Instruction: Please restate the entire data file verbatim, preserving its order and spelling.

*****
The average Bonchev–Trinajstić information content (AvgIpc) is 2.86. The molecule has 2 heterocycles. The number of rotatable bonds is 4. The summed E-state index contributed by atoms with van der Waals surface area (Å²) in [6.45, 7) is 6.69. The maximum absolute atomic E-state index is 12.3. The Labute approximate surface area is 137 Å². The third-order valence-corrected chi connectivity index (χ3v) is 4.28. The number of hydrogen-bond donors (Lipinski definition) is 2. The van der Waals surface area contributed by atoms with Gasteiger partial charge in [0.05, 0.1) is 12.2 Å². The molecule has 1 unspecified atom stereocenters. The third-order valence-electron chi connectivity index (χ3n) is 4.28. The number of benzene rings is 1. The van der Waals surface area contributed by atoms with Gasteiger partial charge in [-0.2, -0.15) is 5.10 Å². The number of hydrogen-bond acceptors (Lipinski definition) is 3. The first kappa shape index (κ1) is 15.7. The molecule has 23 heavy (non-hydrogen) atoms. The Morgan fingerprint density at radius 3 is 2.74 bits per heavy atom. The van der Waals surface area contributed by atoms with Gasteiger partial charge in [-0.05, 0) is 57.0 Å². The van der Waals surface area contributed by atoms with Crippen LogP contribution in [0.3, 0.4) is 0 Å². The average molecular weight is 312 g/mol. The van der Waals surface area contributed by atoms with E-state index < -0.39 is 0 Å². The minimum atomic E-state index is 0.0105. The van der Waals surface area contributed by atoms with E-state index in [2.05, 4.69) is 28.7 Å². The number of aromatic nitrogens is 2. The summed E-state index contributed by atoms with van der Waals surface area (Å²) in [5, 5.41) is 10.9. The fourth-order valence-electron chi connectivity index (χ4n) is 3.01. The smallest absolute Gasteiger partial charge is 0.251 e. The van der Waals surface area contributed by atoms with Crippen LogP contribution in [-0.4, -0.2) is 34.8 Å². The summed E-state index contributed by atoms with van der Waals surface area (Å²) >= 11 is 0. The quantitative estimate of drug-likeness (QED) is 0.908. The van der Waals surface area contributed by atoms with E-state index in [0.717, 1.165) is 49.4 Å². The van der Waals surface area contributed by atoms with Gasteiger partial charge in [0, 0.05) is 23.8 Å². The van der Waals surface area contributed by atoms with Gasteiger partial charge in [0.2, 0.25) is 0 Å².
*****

The average Bonchev–Trinajstić information content (AvgIpc) is 2.86. The molecule has 2 heterocycles. The number of rotatable bonds is 4. The summed E-state index contributed by atoms with van der Waals surface area (Å²) in [6.45, 7) is 6.69. The maximum absolute atomic E-state index is 12.3. The Labute approximate surface area is 137 Å². The third-order valence-corrected chi connectivity index (χ3v) is 4.28. The number of hydrogen-bond donors (Lipinski definition) is 2. The van der Waals surface area contributed by atoms with Gasteiger partial charge in [0.05, 0.1) is 12.2 Å². The molecule has 1 unspecified atom stereocenters. The third-order valence-electron chi connectivity index (χ3n) is 4.28. The number of benzene rings is 1. The van der Waals surface area contributed by atoms with Gasteiger partial charge in [-0.2, -0.15) is 5.10 Å². The number of hydrogen-bond acceptors (Lipinski definition) is 3. The first kappa shape index (κ1) is 15.7. The molecule has 23 heavy (non-hydrogen) atoms. The Morgan fingerprint density at radius 3 is 2.74 bits per heavy atom. The van der Waals surface area contributed by atoms with Gasteiger partial charge in [-0.05, 0) is 57.0 Å². The van der Waals surface area contributed by atoms with Crippen LogP contribution in [0.3, 0.4) is 0 Å². The average molecular weight is 312 g/mol. The van der Waals surface area contributed by atoms with E-state index < -0.39 is 0 Å². The minimum atomic E-state index is 0.0105. The van der Waals surface area contributed by atoms with E-state index in [2.05, 4.69) is 28.7 Å². The number of aromatic nitrogens is 2. The summed E-state index contributed by atoms with van der Waals surface area (Å²) in [5, 5.41) is 10.9. The fourth-order valence-electron chi connectivity index (χ4n) is 3.01. The smallest absolute Gasteiger partial charge is 0.251 e. The van der Waals surface area contributed by atoms with Crippen LogP contribution in [-0.4, -0.2) is 34.8 Å². The summed E-state index contributed by atoms with van der Waals surface area (Å²) >= 11 is 0. The quantitative estimate of drug-likeness (QED) is 0.908. The van der Waals surface area contributed by atoms with E-state index in [0.717, 1.165) is 49.4 Å². The van der Waals surface area contributed by atoms with Gasteiger partial charge in [0, 0.05) is 23.8 Å². The van der Waals surface area contributed by atoms with Gasteiger partial charge in [0.2, 0.25) is 0 Å².